File Name: strong and weak forms in phonetics .zip
A teacher has to give due attention to it along with everything else. Pronunciation is not based on spelling. Language is primarily an oral phenomenon and in many respects but not in every respect the written form can be considered as a kind of representation of the spoken.
Using proper strong form and weak form can help you to speak English more fluently. As a rule, the weak form turns the vowel to be muted. For example, take a look at these sentences:. The weak form is usually used in everyday English conversation , especially when speaking fast. But there are many situations you have to speak in strong form for the followings:.
This weeks blog post is about strong forms and weak forms of words and how they help to make the language we speak more intelligible. Weak forms occur on small, less important words like prepositions and articles that link the operative, key content words of a sentence together things like verbs, adverbs, adjectives or nouns. These weak form words are what we call function words , and typically they are words such as:. See Wikipedia on this for more detail. These function words have strong forms which are pronounced with their dictionary form—this is the pronunciation we use when we talk about the word.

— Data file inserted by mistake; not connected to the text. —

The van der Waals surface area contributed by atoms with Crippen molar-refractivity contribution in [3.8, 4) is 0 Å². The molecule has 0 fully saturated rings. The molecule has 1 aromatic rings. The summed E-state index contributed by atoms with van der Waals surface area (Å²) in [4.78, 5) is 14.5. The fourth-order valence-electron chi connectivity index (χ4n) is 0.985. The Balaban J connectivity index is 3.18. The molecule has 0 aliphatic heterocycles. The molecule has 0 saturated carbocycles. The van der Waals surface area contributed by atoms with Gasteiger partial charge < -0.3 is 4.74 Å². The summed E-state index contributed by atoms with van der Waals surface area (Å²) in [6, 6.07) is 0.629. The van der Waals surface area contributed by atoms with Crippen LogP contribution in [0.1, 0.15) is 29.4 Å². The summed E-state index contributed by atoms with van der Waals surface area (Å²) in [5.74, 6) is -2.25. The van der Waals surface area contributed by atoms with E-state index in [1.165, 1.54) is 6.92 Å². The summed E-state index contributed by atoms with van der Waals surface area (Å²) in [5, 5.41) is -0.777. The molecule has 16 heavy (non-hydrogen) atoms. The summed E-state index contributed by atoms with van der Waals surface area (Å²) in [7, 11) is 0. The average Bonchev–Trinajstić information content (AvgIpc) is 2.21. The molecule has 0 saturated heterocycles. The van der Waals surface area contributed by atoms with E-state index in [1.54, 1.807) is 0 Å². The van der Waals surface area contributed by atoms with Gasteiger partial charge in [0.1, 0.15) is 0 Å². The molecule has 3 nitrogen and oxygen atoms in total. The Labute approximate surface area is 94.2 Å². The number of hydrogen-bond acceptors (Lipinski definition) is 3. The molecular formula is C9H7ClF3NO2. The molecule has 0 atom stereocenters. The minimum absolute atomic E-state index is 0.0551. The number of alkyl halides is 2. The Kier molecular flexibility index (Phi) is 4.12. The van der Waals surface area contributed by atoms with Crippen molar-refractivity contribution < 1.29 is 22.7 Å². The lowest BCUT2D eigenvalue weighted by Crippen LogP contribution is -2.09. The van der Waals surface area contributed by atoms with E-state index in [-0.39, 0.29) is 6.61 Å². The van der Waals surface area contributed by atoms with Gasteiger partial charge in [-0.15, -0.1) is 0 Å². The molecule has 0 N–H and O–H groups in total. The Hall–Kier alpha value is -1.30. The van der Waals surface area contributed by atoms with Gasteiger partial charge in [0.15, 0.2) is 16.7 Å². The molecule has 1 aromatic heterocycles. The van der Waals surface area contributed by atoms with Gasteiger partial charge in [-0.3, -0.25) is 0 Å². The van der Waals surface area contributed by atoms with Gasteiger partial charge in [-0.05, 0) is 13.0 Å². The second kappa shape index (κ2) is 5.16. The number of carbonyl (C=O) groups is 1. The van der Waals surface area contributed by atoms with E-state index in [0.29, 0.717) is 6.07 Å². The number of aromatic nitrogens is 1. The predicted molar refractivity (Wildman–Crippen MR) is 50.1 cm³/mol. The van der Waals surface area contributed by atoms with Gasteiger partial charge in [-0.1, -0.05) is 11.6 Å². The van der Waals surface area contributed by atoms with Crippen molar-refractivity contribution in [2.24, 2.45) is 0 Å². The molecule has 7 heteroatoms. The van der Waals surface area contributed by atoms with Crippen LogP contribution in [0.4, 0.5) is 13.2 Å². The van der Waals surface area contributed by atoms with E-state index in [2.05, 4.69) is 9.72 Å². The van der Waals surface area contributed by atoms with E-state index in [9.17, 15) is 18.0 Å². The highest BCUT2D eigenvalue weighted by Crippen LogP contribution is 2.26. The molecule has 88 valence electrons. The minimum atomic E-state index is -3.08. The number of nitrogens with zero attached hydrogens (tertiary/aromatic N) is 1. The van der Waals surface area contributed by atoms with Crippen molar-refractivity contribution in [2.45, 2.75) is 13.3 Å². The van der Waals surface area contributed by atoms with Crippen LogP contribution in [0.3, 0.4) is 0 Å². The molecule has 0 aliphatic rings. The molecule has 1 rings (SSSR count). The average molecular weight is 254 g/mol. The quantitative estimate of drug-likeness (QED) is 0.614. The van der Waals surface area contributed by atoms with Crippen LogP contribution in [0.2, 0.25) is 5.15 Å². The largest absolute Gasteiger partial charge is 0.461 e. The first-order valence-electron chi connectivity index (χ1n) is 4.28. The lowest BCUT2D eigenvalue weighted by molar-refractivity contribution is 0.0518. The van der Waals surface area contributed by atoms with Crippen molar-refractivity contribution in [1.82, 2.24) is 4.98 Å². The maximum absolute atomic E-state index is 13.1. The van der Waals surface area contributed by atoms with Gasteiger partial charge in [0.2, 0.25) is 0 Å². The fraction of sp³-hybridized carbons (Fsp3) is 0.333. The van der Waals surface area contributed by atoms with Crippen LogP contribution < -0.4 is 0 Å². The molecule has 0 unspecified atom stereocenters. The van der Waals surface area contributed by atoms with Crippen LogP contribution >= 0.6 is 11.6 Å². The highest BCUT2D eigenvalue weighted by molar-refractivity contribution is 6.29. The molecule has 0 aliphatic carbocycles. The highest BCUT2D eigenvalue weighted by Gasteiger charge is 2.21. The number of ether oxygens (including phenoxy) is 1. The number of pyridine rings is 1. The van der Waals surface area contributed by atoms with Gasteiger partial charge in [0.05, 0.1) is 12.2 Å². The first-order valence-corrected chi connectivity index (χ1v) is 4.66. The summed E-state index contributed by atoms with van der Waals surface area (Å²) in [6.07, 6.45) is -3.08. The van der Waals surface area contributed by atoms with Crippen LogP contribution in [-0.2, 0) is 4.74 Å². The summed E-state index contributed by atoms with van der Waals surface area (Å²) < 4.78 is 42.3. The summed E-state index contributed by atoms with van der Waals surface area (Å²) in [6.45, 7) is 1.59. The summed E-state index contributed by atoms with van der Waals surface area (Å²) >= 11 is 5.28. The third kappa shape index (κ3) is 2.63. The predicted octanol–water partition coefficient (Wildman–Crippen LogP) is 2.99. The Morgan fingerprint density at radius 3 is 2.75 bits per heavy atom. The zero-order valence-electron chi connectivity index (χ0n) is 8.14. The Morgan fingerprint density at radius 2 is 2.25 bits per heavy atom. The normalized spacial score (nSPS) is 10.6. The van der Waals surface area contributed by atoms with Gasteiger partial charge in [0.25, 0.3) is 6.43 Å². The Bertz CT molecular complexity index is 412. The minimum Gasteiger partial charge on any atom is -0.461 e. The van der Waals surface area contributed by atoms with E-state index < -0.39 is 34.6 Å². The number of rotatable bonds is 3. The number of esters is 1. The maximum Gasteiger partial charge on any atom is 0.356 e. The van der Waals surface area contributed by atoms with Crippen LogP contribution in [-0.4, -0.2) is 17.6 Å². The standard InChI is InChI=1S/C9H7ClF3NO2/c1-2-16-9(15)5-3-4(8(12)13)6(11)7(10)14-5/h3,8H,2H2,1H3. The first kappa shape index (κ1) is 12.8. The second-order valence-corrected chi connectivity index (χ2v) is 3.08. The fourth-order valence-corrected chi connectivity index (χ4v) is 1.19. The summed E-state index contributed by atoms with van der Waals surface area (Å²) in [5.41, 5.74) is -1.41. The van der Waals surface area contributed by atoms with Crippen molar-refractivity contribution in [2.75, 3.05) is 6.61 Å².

Weak form and strong form
Skip to search form Skip to main content You are currently offline. Some features of the site may not work correctly. As teachers of English Phonetics and Phonology we have perceived that our students -Spanish-speakersface a number of difficulties when dealing with the perception and production of reduced forms of structure words. Save to Library. Create Alert. Launch Research Feed. Share This Paper.
The strong/weak syllable distinction in English.
Strong and weak syllables in English can be distinguished on the basis of vowel quality, of stress, or of both factors. Critical for deciding between these factors are syllables containing unstressed unreduced vowels, such as the first syllable of automata. In this study 12 speakers produced sentences containing matched sets of words with initial vowels ranging from stressed to reduced, at normal and at fast speech rates. Measurements of the duration, intensity, F0, and spectral characteristics of the word-initial vowels showed that unstressed unreduced vowels differed significantly from both stressed and reduced vowels. This result held true across speaker sex and dialect.